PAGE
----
FIGURE 2: Key Risk Events in Europe in 2017
MERKEL’S “GRAND COALITION” LIKELY TO WEAKEN
Although we expect Chancellor Angela Merkel to win in September, the campaign will probably be the toughest of the four she has contested as her popularity has fallen on the back of her welcoming stance toward migrants. By contrast, the right-wing Alternative for Germany (AfD) party has received a boost in the polls due to its anti-immigration policies and currently has around 15% support—putting it in line to put the first far-right members into the German parliament since 1945.
A strong showing by the AfD will make it more difficult for Merkel to form a coalition, potentially leading to a prolonged negotiating period. AfD’s success will come at the expense of both Merkel’s Christian Democratic Union (CDU) and the centre-left Social Democratic Party (SPD), resulting in more direct competition and reduced cooperation between them. That said, it is almost certain that a strong performance from the AfD would result in a continuation of the “grand coalition” of the CDU and SPD, albeit a more precarious incarnation.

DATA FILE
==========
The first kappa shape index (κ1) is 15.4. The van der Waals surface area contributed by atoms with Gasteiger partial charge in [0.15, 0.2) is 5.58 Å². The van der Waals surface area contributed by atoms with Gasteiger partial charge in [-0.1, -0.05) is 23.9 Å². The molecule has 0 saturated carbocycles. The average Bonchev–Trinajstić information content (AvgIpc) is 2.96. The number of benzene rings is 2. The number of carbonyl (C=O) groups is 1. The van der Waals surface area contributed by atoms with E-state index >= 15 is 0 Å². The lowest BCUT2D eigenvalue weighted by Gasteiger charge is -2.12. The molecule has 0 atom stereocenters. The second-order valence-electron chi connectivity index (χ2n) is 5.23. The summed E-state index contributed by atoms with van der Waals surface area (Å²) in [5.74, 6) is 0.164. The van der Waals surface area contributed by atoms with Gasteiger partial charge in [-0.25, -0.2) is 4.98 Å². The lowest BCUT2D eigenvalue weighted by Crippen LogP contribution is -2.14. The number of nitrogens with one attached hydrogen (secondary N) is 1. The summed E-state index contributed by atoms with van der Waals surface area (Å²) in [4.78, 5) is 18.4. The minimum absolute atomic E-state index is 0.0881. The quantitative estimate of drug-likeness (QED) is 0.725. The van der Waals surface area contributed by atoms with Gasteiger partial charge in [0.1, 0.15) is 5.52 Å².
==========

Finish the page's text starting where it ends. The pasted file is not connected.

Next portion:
After the election, Germany will continue to play a leading role within the EU, but its stance on certain issues may harden. In particular, Germany’s current policy of supporting weaker eurozone members such as Greece may come under question if Merkel lacks strong parliamentary backing. As the eurozone’s major risk-free asset, bunds will likely benefit from rising political tensions, with periphery spreads widening.
REFORM COULD BRING EARLY ITALIAN ELECTION
After two years of relative stability, the political environment in Italy has become volatile again. In December, Prime Minister Matteo Renzi resigned after he lost a referendum on constitutional reform by a wide margin. On January 25, the Italian Constitutional Court ruled that part of the existing electoral law was invalid, potentially opening the way for early elections this year. In a written verdict, the court rejected the idea that national elections could be held over two rounds but agreed that any party that took at least 40% of the vote should win an automatic parliamentary majority.